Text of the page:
When Microsoft released Outlook 2007, HTML e-mail took a big step backward. On the web, things have been moving towards web standards. Browser vendors have been working hard to make their browsers render consistently so that developers can more easily create great sites. Outlook 2007, however, dropped support for a lot of standard HTML practices when it abandoned Internet Explorer’s rendering engine for e-mails in favor of Word’s HTML rendering, leaving HTML e-mail developers with no easy way to create right, cross-platform e-mails.
Molly Holzschlag, the Web Standards Project evangelist assigned to Microsoft, discusses the e-mail problem to give a clear idea of what happened. Unfortunately, there is little that can be done, except try to use some sort of graceful degradation or progressive enhancement in HTML e-mail. Either way, it’s not fun. In order to do this well, you should start by seeing what HTML Outlook 2007 supports and coding up examples of how to get around it.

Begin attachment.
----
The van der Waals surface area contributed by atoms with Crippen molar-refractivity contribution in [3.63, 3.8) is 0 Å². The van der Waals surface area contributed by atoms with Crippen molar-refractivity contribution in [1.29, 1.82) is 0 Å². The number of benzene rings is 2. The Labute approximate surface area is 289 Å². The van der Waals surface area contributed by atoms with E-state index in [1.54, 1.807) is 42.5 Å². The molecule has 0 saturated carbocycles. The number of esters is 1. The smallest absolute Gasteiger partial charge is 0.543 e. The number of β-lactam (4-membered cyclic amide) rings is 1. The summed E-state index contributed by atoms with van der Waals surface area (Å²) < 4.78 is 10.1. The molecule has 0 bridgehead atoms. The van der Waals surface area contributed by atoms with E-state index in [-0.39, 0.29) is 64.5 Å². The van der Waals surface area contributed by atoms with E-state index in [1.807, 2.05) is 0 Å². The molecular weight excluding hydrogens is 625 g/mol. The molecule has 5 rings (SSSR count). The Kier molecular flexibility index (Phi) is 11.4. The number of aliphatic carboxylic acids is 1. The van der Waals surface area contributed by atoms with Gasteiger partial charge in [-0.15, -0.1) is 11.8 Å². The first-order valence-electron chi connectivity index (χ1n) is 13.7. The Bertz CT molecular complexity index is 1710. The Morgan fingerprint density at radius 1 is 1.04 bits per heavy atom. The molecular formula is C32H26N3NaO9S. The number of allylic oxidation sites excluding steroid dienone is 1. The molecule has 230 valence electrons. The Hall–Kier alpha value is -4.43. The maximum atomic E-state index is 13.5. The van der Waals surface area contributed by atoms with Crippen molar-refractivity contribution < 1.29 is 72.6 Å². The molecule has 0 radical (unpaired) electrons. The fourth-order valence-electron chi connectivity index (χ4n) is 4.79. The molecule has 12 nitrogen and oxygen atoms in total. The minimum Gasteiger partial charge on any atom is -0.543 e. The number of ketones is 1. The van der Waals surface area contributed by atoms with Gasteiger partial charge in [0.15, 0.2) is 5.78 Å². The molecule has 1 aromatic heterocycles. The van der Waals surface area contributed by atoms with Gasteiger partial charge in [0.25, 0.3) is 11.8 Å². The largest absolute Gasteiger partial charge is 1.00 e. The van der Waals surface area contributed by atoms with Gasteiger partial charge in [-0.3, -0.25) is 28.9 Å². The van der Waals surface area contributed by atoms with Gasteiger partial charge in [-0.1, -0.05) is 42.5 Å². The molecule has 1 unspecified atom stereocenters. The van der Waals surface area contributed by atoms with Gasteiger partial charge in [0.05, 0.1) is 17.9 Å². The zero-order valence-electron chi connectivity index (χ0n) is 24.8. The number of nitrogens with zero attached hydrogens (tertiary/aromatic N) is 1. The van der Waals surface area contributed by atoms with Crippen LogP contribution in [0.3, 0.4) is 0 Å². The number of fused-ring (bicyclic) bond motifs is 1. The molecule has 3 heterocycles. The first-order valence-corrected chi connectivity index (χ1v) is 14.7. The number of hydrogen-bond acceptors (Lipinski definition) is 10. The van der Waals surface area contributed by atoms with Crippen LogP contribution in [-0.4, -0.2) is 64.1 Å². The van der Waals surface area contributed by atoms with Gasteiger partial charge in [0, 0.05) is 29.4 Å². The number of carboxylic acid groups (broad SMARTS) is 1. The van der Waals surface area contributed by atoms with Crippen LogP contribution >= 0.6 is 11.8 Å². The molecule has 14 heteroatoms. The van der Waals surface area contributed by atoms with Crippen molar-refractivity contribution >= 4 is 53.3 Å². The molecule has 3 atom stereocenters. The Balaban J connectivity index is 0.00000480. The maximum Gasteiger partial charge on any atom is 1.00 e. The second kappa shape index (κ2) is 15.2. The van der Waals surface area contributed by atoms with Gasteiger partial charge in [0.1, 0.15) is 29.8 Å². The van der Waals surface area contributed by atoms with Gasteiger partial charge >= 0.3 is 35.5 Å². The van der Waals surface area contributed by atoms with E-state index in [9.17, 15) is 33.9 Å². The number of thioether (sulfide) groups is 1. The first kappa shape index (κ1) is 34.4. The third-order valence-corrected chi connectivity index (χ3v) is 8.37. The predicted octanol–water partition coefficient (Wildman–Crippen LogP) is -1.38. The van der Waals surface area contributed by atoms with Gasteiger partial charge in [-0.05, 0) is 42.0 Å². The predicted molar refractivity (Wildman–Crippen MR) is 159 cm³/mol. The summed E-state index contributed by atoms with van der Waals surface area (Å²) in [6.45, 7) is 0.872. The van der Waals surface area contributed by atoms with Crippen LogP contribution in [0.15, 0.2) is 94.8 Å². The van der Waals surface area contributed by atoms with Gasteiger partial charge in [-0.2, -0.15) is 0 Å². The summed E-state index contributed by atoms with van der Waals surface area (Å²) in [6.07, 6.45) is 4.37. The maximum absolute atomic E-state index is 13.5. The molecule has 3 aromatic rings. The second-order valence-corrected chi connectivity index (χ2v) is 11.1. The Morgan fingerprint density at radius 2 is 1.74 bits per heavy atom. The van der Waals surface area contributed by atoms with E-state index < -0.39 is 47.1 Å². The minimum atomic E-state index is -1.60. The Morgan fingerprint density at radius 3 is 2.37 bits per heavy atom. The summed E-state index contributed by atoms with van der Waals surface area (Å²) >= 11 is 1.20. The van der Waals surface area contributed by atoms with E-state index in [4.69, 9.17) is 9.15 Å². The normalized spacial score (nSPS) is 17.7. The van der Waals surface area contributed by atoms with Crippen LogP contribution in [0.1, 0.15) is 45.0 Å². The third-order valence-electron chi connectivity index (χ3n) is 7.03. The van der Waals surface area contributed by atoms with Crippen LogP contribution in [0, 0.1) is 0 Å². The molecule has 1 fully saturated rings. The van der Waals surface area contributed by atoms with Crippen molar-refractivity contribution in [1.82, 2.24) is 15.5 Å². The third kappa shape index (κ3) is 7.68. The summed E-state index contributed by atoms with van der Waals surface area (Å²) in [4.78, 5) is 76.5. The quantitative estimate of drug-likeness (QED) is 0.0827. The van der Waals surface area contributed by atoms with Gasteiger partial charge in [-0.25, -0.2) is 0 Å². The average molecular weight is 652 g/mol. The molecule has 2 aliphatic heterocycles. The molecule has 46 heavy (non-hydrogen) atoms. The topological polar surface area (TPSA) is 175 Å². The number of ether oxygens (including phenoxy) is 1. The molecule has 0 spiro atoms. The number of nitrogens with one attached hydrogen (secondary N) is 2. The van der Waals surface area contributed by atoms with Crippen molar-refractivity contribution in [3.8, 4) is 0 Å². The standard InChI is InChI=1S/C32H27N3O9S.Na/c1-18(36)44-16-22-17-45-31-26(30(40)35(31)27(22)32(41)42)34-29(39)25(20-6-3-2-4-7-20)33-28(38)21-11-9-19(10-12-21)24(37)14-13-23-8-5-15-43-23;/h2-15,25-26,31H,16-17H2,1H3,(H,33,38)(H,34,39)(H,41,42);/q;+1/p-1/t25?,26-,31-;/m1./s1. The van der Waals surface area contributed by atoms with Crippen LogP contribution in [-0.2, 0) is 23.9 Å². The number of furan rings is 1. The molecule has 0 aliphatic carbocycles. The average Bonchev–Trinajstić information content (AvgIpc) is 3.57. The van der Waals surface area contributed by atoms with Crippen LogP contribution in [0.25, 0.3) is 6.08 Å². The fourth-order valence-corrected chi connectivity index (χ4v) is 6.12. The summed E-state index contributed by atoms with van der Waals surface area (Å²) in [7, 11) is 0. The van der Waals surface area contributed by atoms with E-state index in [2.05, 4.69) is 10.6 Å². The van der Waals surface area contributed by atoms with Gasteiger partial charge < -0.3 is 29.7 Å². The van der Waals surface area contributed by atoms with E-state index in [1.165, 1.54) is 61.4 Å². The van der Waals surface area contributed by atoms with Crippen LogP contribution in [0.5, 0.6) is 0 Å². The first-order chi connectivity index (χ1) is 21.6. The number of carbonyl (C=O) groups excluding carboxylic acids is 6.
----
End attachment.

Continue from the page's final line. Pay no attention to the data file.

Probably, though, you have already coded your template to find out that it doesn’t work in Outlook 2007. At this point, it’s best to go back and see how you can make your template degrade gracefully. It helps to adopt a more recently embraced ideology that it is more important that things look good given a browser’s capabilities than that they look exactly the same in every browser. Likewise, pixel perfect designs in all e-mail clients will result in a least-common-denominator look, and punish those with better rendering clients. In short, it’s better to look great in most clients, and good in others than just look good in all clients. This is especially true given the limited capabilities of Outlook 2007.